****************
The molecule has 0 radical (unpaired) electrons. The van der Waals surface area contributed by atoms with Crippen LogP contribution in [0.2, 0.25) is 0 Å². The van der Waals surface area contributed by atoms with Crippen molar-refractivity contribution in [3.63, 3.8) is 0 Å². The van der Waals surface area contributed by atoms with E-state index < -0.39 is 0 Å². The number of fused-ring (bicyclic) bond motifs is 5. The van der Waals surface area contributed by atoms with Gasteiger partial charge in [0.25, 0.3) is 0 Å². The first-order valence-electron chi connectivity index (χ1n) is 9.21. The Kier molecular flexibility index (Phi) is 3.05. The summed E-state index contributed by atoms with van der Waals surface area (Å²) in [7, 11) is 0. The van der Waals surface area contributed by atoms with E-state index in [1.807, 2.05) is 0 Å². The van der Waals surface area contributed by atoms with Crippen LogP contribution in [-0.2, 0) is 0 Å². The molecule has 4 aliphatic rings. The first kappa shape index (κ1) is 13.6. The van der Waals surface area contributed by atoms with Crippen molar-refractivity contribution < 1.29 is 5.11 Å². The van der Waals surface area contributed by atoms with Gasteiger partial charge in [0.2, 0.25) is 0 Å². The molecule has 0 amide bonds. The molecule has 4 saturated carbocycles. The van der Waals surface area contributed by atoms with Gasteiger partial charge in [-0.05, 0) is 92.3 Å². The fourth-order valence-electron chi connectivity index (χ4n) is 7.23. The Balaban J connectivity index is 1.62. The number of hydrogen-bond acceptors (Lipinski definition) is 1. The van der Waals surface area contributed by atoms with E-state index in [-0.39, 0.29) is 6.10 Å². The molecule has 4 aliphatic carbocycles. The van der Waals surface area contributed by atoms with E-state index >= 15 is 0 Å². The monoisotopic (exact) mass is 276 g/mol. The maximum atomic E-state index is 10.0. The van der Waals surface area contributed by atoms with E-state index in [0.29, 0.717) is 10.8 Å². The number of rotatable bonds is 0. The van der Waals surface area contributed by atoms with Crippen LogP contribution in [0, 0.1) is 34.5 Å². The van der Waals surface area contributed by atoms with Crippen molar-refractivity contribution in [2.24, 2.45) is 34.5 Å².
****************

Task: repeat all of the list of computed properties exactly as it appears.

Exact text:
The molecule has 0 radical (unpaired) electrons. The van der Waals surface area contributed by atoms with Crippen LogP contribution in [0.2, 0.25) is 0 Å². The van der Waals surface area contributed by atoms with Crippen molar-refractivity contribution in [3.63, 3.8) is 0 Å². The van der Waals surface area contributed by atoms with E-state index < -0.39 is 0 Å². The number of fused-ring (bicyclic) bond motifs is 5. The van der Waals surface area contributed by atoms with Gasteiger partial charge in [0.25, 0.3) is 0 Å². The first-order valence-electron chi connectivity index (χ1n) is 9.21. The Kier molecular flexibility index (Phi) is 3.05. The summed E-state index contributed by atoms with van der Waals surface area (Å²) in [7, 11) is 0. The van der Waals surface area contributed by atoms with E-state index in [1.807, 2.05) is 0 Å². The van der Waals surface area contributed by atoms with Crippen LogP contribution in [-0.2, 0) is 0 Å². The molecule has 4 aliphatic rings. The first kappa shape index (κ1) is 13.6. The van der Waals surface area contributed by atoms with Crippen molar-refractivity contribution < 1.29 is 5.11 Å². The van der Waals surface area contributed by atoms with Gasteiger partial charge in [0.2, 0.25) is 0 Å². The molecule has 0 amide bonds. The molecule has 4 saturated carbocycles. The van der Waals surface area contributed by atoms with Gasteiger partial charge in [-0.05, 0) is 92.3 Å². The fourth-order valence-electron chi connectivity index (χ4n) is 7.23. The Balaban J connectivity index is 1.62. The number of hydrogen-bond acceptors (Lipinski definition) is 1. The van der Waals surface area contributed by atoms with E-state index in [-0.39, 0.29) is 6.10 Å². The molecule has 4 aliphatic carbocycles. The van der Waals surface area contributed by atoms with E-state index >= 15 is 0 Å². The monoisotopic (exact) mass is 276 g/mol. The maximum atomic E-state index is 10.0. The van der Waals surface area contributed by atoms with E-state index in [0.29, 0.717) is 10.8 Å². The number of rotatable bonds is 0. The van der Waals surface area contributed by atoms with Crippen LogP contribution in [0, 0.1) is 34.5 Å². The van der Waals surface area contributed by atoms with Crippen molar-refractivity contribution in [2.24, 2.45) is 34.5 Å².